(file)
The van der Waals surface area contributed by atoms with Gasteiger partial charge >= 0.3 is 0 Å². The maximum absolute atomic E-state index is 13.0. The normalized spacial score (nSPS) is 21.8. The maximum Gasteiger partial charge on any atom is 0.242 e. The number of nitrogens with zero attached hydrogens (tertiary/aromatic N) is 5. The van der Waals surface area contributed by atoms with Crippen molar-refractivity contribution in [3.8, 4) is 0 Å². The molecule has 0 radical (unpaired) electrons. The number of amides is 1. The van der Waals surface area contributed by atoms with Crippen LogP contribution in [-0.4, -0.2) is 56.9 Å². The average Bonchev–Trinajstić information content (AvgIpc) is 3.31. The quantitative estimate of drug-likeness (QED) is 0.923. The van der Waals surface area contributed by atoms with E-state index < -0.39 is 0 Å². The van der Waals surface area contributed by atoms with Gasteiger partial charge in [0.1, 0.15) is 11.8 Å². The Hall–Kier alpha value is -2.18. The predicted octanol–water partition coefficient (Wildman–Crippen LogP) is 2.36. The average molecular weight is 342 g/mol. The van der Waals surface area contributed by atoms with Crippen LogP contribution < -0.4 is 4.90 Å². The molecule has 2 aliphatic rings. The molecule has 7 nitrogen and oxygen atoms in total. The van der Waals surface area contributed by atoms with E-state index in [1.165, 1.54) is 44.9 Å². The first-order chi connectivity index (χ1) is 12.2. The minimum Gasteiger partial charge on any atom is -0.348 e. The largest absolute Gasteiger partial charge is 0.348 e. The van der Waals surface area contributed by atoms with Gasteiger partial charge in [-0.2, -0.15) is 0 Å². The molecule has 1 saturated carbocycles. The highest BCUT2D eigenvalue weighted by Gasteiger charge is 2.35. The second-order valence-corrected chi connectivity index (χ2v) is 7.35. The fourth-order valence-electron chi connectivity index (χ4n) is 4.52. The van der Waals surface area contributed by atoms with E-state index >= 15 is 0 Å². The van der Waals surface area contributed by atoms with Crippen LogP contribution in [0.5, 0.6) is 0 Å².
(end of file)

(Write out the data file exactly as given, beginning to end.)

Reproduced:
The van der Waals surface area contributed by atoms with Gasteiger partial charge >= 0.3 is 0 Å². The maximum absolute atomic E-state index is 13.0. The normalized spacial score (nSPS) is 21.8. The maximum Gasteiger partial charge on any atom is 0.242 e. The number of nitrogens with zero attached hydrogens (tertiary/aromatic N) is 5. The van der Waals surface area contributed by atoms with Crippen molar-refractivity contribution in [3.8, 4) is 0 Å². The molecule has 0 radical (unpaired) electrons. The number of amides is 1. The van der Waals surface area contributed by atoms with Crippen LogP contribution in [-0.4, -0.2) is 56.9 Å². The average Bonchev–Trinajstić information content (AvgIpc) is 3.31. The quantitative estimate of drug-likeness (QED) is 0.923. The van der Waals surface area contributed by atoms with E-state index < -0.39 is 0 Å². The van der Waals surface area contributed by atoms with Gasteiger partial charge in [0.1, 0.15) is 11.8 Å². The Hall–Kier alpha value is -2.18. The predicted octanol–water partition coefficient (Wildman–Crippen LogP) is 2.36. The average molecular weight is 342 g/mol. The van der Waals surface area contributed by atoms with Crippen LogP contribution < -0.4 is 4.90 Å². The molecule has 2 aliphatic rings. The molecule has 7 nitrogen and oxygen atoms in total. The van der Waals surface area contributed by atoms with E-state index in [1.165, 1.54) is 44.9 Å². The first-order chi connectivity index (χ1) is 12.2. The minimum Gasteiger partial charge on any atom is -0.348 e. The largest absolute Gasteiger partial charge is 0.348 e. The van der Waals surface area contributed by atoms with Gasteiger partial charge in [-0.2, -0.15) is 0 Å². The molecule has 1 saturated carbocycles. The highest BCUT2D eigenvalue weighted by Gasteiger charge is 2.35. The second-order valence-corrected chi connectivity index (χ2v) is 7.35. The fourth-order valence-electron chi connectivity index (χ4n) is 4.52. The van der Waals surface area contributed by atoms with E-state index >= 15 is 0 Å². The van der Waals surface area contributed by atoms with Crippen LogP contribution in [0.5, 0.6) is 0 Å².